By Robert Bicknell
Recently, golf social media in Việt Nam has been buzzing about “Slow Play” in the country and how to combat it. They are also quacking again about caddie performance and fees again. In some ways, these two seemingly different subjects go hand in hand.
The Golf governing bodies (R&A / USGA arbitrarily decided that that the average time to finish 18 holes should be roughly Four hours and Fifteen minutes (4:15), and most countries follow this guidance as gospel. However, when you’re playing golf where temps can easily hit 36-41 (or even 45 in Thailand, etc) life slows down.
The physical act “playing golf” only takes about one hour for a four players shooting 100. All the rest of the time is walking / riding to the ball, lining up shots, etc., so there are things that can be done to speed up the game.
I will ignore the fact that golf course designers have been making their designs harder and harder, trying to compete with each other for the most dramatic and challenging design. This has led to some very ridiculous layouts which, in addition to being no fun to play, results in very slow golf, and only focus on already built courses in Việt Nam which are notoriously slow – without name shaming them, but everybody knows who they are.
Problem # 1 – They book groups too close together in hopes of squeezing in more rounds and making more profits. This actually slows things down.
Problem # 2 – They want players to use buggies, but keep them on the cart paths. This actually adds 20-30 minutes to each round. However, clubs can lessen this by marking the cart paths to show yardages from certain points to allow players to accurately decide what clubs they need ahead of time. Marking sprinkler heads helps a lot too.
For the record, allowing buggies on fairways speeds up play dramatically and it doesn’t have to hurt the grass. Golf cars have special low pressure tires which are built to go on grass without destroying it. If a cutting machine can go out to work, so can a buggy. I would emphasize that this is only during the dry season, not rainy season. Once the rain starts, keep it on the path. Other common buggy rules are “keeping the buggy in the rough and only crossing a fairway at 90-degree angles”. This works too.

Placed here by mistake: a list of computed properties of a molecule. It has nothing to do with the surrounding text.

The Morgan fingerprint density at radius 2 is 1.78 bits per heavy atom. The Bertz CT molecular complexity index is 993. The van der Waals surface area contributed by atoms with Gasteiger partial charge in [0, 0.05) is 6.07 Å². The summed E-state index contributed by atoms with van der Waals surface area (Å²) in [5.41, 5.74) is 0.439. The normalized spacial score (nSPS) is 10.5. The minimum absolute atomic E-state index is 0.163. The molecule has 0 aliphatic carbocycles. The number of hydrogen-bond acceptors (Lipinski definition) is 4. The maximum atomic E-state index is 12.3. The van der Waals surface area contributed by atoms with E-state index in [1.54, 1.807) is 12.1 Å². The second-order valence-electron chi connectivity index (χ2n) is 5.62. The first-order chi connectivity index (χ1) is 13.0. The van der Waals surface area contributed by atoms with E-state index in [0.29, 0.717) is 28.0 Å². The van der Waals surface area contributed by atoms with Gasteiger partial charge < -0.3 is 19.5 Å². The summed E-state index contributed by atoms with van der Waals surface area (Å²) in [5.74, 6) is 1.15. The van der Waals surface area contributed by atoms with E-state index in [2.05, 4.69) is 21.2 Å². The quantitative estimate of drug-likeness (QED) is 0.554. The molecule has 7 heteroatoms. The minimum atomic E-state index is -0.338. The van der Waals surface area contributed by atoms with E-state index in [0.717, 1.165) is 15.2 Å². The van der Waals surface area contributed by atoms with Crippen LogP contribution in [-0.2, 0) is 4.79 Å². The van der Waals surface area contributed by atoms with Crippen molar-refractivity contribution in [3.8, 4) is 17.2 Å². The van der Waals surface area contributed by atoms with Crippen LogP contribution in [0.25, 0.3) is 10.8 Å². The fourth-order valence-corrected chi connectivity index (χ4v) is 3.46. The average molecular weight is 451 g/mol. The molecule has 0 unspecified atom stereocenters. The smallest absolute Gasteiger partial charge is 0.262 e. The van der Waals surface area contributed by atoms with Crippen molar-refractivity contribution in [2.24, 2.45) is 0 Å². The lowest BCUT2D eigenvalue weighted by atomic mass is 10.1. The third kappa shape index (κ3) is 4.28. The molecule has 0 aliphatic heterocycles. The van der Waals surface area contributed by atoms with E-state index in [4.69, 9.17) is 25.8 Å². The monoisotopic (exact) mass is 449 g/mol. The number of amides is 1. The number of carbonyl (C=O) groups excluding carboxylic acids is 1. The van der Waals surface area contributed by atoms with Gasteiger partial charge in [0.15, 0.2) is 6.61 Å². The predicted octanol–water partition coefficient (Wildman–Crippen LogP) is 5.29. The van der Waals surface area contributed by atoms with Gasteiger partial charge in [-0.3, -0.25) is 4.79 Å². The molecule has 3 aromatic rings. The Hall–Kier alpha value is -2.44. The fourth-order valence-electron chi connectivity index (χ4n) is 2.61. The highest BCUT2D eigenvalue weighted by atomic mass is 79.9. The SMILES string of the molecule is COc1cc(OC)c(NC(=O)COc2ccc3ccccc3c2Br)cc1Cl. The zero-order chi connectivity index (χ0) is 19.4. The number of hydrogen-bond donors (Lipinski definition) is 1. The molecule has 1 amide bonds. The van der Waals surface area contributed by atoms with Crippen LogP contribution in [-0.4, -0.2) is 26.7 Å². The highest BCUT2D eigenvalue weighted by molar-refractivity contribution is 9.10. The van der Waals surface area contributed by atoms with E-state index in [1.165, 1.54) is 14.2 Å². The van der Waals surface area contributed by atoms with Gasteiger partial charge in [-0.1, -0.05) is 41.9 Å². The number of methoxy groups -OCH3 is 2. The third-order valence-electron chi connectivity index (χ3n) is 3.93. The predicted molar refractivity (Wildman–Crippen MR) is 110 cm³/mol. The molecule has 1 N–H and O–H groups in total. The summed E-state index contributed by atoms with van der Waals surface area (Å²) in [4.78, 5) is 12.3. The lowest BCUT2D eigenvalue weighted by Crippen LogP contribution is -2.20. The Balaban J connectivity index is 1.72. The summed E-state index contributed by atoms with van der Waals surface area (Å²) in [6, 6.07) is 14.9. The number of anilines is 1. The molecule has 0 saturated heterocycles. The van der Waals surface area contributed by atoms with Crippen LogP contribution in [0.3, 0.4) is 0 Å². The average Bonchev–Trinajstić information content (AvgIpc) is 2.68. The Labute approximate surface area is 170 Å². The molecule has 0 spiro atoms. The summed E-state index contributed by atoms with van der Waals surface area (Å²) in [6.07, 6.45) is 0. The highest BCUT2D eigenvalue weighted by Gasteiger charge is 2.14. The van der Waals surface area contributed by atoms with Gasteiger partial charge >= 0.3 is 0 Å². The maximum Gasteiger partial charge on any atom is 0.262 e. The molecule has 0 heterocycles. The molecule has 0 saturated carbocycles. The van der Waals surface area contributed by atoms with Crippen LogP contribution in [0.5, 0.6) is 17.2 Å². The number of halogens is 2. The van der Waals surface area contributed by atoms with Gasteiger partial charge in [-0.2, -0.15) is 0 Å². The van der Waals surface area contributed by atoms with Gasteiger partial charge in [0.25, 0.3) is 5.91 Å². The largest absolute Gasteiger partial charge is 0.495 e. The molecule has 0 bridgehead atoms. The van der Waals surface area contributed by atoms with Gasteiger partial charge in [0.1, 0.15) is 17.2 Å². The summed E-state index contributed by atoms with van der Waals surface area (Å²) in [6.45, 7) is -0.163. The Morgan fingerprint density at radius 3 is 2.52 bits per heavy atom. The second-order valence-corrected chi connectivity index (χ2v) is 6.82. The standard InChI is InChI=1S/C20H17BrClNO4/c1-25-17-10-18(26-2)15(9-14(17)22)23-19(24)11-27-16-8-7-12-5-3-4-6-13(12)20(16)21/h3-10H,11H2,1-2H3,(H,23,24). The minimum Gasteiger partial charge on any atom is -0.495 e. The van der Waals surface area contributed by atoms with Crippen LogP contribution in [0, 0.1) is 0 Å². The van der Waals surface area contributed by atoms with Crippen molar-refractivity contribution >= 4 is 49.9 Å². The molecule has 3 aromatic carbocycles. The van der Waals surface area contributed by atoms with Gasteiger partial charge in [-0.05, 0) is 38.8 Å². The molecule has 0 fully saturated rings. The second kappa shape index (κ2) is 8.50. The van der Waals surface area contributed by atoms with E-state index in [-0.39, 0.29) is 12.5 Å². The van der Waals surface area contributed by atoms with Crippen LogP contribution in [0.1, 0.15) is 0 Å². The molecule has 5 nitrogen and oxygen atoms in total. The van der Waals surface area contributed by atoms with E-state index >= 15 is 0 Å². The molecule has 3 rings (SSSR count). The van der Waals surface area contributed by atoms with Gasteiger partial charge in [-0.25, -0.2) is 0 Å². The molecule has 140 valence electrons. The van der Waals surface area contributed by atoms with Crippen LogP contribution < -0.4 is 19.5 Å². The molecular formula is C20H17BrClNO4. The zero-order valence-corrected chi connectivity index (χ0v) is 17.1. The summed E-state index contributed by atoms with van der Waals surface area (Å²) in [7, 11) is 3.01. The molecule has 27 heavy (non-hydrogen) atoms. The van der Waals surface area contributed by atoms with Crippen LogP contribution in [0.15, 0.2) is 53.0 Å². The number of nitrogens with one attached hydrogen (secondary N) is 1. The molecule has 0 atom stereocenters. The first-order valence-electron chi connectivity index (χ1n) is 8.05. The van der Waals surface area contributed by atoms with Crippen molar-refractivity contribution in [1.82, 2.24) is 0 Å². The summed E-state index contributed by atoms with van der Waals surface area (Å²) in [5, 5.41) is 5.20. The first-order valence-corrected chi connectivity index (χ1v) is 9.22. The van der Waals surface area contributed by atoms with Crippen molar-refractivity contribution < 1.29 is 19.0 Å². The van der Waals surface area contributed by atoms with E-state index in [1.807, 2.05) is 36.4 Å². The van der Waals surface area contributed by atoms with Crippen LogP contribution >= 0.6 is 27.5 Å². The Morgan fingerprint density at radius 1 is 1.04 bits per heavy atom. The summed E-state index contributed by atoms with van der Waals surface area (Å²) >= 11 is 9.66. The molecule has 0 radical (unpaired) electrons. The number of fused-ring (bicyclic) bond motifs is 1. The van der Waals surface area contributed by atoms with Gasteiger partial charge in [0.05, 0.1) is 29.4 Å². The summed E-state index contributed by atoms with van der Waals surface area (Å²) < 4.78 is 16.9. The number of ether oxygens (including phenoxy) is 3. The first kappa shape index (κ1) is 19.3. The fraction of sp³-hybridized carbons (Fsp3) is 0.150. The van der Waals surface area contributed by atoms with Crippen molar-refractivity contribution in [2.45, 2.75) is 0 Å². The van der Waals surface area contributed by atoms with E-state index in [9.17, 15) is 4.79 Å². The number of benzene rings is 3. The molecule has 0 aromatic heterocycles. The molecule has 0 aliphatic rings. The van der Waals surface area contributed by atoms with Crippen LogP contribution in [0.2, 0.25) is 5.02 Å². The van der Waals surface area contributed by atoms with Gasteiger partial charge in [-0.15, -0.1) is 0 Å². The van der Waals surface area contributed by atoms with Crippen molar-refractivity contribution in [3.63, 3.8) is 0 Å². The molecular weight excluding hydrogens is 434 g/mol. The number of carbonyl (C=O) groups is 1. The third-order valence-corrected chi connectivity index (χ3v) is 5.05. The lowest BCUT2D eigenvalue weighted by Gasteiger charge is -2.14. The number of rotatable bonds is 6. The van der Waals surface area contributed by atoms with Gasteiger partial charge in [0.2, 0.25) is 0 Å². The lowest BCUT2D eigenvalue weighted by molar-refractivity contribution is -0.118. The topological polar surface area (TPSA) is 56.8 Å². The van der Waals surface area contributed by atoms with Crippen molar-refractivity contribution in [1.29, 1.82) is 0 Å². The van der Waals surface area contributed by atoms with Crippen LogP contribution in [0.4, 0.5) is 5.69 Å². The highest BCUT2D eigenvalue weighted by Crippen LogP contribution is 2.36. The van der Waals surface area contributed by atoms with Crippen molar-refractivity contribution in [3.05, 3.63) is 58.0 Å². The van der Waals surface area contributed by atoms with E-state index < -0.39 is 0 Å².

The main thing is that the club has to insure the drainage system is correct. Far too many clubs either skimped on building a correct drainage system, or haven’t maintained it properly. Proper drainage will save the owner money in the long run by having fewer non-playable days and fewer diseases on the turf.
Problem # 3 – Players take forever to clear the greens… this is because of two related reasons: a) They’re betting and sweating over a 3-foot putt; b) They pay their bets before leaving a green.
Look, if you take too long over a putt, you’re probably gonna blow it from thinking too much and starting to see things that aren’t there. If your caddie says “Left inside,” then aim left inside or left centre and hit the damn thing.
Secondly, it used to be that bets were calculated and paid once back inside the clubhouse over a nice, cold beer, but for some reason the idea of paying off each hole before leaving the green has become popular. Unfortunately, it slows down the game.
So, get OFF the green and pay at the next tee box instead.
Caddies are supposed to keep the groups moving, but players almost never listen to the caddie, except to blame them for a wrong club, taking too long and giving the player the wrong line.
So, some players want to play without a caddie, which is frightening to think about…
Most players in Việt Nam would never even think about fixing a pitchmark, a divot or raking a bunker, so can you imagine the golf course conditions after six months? Sure, the players will complain to management about it, without ever considering that they are to blame.
Yes, eventually, the players would begin to do things themselves, but it will be hell out there until things stabilize.
Bottom line, the easiest way to speed up play is to stop thinking too much. VNS